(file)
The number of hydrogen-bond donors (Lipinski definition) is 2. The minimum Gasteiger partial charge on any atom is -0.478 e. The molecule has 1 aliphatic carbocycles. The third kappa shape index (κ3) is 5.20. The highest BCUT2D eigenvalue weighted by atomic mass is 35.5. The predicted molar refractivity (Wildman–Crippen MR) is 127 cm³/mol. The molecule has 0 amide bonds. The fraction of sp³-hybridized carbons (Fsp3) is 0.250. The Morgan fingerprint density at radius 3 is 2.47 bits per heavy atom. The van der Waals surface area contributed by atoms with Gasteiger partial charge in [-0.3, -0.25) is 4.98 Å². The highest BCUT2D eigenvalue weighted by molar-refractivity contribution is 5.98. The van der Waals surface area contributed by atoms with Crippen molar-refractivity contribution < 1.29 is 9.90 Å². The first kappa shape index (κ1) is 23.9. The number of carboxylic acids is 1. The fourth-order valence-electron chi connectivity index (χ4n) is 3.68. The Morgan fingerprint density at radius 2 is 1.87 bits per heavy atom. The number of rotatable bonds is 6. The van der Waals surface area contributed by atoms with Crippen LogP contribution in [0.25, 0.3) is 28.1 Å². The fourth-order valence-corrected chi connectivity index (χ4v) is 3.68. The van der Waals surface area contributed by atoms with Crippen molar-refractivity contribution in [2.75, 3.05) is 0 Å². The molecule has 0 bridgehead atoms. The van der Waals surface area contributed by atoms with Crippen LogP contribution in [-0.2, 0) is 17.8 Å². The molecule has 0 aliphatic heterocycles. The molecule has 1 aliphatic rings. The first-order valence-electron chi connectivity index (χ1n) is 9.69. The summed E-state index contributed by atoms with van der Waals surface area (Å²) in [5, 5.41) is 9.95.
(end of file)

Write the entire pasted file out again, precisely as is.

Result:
The number of hydrogen-bond donors (Lipinski definition) is 2. The minimum Gasteiger partial charge on any atom is -0.478 e. The molecule has 1 aliphatic carbocycles. The third kappa shape index (κ3) is 5.20. The highest BCUT2D eigenvalue weighted by atomic mass is 35.5. The predicted molar refractivity (Wildman–Crippen MR) is 127 cm³/mol. The molecule has 0 amide bonds. The fraction of sp³-hybridized carbons (Fsp3) is 0.250. The Morgan fingerprint density at radius 3 is 2.47 bits per heavy atom. The van der Waals surface area contributed by atoms with Gasteiger partial charge in [-0.3, -0.25) is 4.98 Å². The highest BCUT2D eigenvalue weighted by molar-refractivity contribution is 5.98. The van der Waals surface area contributed by atoms with Crippen molar-refractivity contribution < 1.29 is 9.90 Å². The first kappa shape index (κ1) is 23.9. The number of carboxylic acids is 1. The fourth-order valence-electron chi connectivity index (χ4n) is 3.68. The Morgan fingerprint density at radius 2 is 1.87 bits per heavy atom. The number of rotatable bonds is 6. The van der Waals surface area contributed by atoms with Crippen LogP contribution in [0.25, 0.3) is 28.1 Å². The fourth-order valence-corrected chi connectivity index (χ4v) is 3.68. The van der Waals surface area contributed by atoms with Crippen molar-refractivity contribution in [2.75, 3.05) is 0 Å². The molecule has 0 bridgehead atoms. The van der Waals surface area contributed by atoms with Crippen LogP contribution in [-0.2, 0) is 17.8 Å². The molecule has 0 aliphatic heterocycles. The molecule has 1 aliphatic rings. The first-order valence-electron chi connectivity index (χ1n) is 9.69. The summed E-state index contributed by atoms with van der Waals surface area (Å²) in [5, 5.41) is 9.95.